Randolph County Health Department
Early Estimates of Seasonal Influenza Vaccine Effectiveness — United States, January 2015
See Link Below
The Flu: What to Do If You Get Sick
How do I know if I have the flu?
You may have the flu if you have some or all of these symptoms:
*It's important to note that not everyone with flu will have a fever.
What should I do if I get sick?
Most people with the flu have mild illness and do not need medical care or antiviral drugs. If you get sick with flu symptoms, in most cases, you should stay home and avoid contact with other people except to get medical care.
If, however, you have symptoms of flu and are in a high risk group, or are very sick or worried about your illness, contact your health care provider (doctor, physician’s assistant, etc.).
Certain people are at high risk of serious flu-related complications (including young children, people 65 and older, pregnant women and people with certain medical conditions). If you are in a high risk group and develop flu symptoms, it’s best for you to contact your doctor. Remind them about your high risk status for flu.
Health care providers will determine whether influenza testing and treatment are needed. Your doctor may prescribe antiviral drugs that can treat the flu. These drugs work better for treatment the sooner they are started.
Do I need to go the emergency room if I am only a little sick?
No. The emergency room should be used for people who are very sick. You should not go to the emergency room if you are only mildly ill. If you have the emergency warning signs of flu sickness, you should go to the emergency room. If you get sick with flu symptoms and are at high risk of flu complications or you are concerned about your illness, call your health care provider for advice. If you go to the emergency room and you are not sick with the flu, you may catch it from people who do have it.
What are the emergency warning signs of flu sickness?
Are there medicines to treat the flu?
Yes. There are drugs your doctor may prescribe for treating the flu called "antivirals." These drugs can make you better faster and may also prevent serious complications.
How long should I stay home if I’m sick?
You should stay home for at least 24 hours after your fever is gone except to get medical care or other necessities. Your fever should be gone without the use of a fever-reducing medicine, such as Tylenol®. You should stay home from work, school, travel, shopping, social events, and public gatherings.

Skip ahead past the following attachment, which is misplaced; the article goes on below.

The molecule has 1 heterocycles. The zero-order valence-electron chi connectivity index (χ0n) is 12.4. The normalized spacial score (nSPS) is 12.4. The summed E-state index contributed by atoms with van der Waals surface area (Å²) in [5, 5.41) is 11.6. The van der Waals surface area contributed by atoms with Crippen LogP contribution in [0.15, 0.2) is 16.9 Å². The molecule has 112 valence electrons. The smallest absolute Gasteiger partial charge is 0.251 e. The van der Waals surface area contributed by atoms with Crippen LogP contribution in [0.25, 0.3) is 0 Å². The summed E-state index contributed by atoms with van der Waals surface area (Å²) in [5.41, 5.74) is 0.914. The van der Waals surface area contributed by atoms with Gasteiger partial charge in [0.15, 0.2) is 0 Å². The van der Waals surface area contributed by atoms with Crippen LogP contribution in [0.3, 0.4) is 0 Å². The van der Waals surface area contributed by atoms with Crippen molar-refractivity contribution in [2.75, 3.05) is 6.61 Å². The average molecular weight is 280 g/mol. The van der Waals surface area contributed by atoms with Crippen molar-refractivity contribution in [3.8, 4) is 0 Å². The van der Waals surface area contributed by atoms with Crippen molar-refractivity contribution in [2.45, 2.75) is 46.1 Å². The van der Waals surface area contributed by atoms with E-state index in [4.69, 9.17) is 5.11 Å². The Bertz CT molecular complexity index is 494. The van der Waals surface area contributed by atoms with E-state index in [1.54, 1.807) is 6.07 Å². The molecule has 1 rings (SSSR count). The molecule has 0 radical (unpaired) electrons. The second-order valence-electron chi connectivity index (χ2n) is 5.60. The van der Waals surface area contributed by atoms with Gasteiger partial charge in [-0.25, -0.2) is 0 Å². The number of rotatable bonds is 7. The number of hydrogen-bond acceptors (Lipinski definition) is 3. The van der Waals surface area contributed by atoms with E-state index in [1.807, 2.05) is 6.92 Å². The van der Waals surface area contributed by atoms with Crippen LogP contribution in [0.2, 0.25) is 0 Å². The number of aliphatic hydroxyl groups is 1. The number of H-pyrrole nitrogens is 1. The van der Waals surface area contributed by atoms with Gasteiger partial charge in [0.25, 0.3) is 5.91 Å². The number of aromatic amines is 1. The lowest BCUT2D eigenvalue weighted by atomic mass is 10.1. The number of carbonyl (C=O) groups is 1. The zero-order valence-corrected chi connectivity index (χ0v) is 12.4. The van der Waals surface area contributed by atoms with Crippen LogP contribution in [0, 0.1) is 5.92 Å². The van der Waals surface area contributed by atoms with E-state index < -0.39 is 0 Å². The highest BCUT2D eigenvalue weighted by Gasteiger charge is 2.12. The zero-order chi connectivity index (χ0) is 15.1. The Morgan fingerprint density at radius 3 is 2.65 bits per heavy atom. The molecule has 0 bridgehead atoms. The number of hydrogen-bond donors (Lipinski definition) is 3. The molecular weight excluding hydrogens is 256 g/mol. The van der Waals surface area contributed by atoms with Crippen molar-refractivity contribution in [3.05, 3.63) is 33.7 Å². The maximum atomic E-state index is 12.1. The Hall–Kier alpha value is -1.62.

What should I do while I’m sick?
Stay away from others as much as possible to keep from infecting them. If you must leave home, for example to get medical care, wear a facemask if you have one, or cover coughs and sneezes with a tissue. Wash your hands often to keep from spreading flu to others.
Bonnie’s Bug o’ the Month
Respiratory Illness Due to Enterovirus EV-D68 is just one of hundreds of viruses that may produce the same symptoms. More than 100 types of enteroviruses alone cause 10 to 15 million infections in the U.S. each year (CDC). EV-D68 is bad in that it seems to increase breathing problems in children with asthma. The virus usually causes symptoms like the common cold, runny nose and cough, and most people recover without treatment. There are no vaccines against EV-D68 and no specific treatments. Clinical care is supportive. Children who seem to be having trouble breathing, however, should be taken to a doctor immediately. As of September 11, the CDC had confirmed more than 80 cases of EV-D68 in six states: Colorado, Iowa, Illinois, Kansas, Kentucky and Missouri. New York also announced on Sept. 12, that it had more than a dozen confirmed cases of the virus. WV has no confirmed cases thus far. EV-D68 was originally isolated in 1962 but reported rarely in the U.S. since then – until August. Only the most severe cases have been typed so the full spectrum of the disease is not yet known. Current patient ages range from 6 weeks to 16 years, the median of 4 and 5 years old and two thirds of cases have histories of asthma and wheezing. Routes of transmission are not fully understood but contact and droplet precautions are essential. People caring for EV-D68 patients - or any respiratory patient – should wash hands often with warm water and soap for 20 seconds, especially after changing diapers or having direct contact; avoid touching eyes, nose and mouth with unwashed hands; avoid kissing, hugging and sharing cups or eating utensils with people who are sick; disinfect frequently touched surfaces, including toys and doorknobs; stay home when ill and call care provider if illness progresses. Doesn’t this scare you enough make you want to
WASH YOUR HANDS?
PARENT FRIENDLY IMMUNIZATION INFORMATION PLEASE CLICK ON LINK BELOW
Food Handlers Written test are given every Tuesday morning from 8:00am-9:00am. There is a $10.00 fee for the food handler's class. A study guide can be picked up at any time dailiy. A risk assessment form must be filled out before the food handlers test is given. This will determine if a TB skin test is required.
Food School will be: February 27, 2015 at the Health Department beginning at 8:00 am-no late entry will be permitted. Please come at least 15 minutes prior to the class beginning.
32 Randolph Avenue
Elkins, WV 26241
Hours: Monday: 8:00-4:30, Tuesday-Thursday: 7:30-4:30, Friday: 8:00-4:00
Threat Preparedness: firstname.lastname@example.org
Clinical Services: email@example.com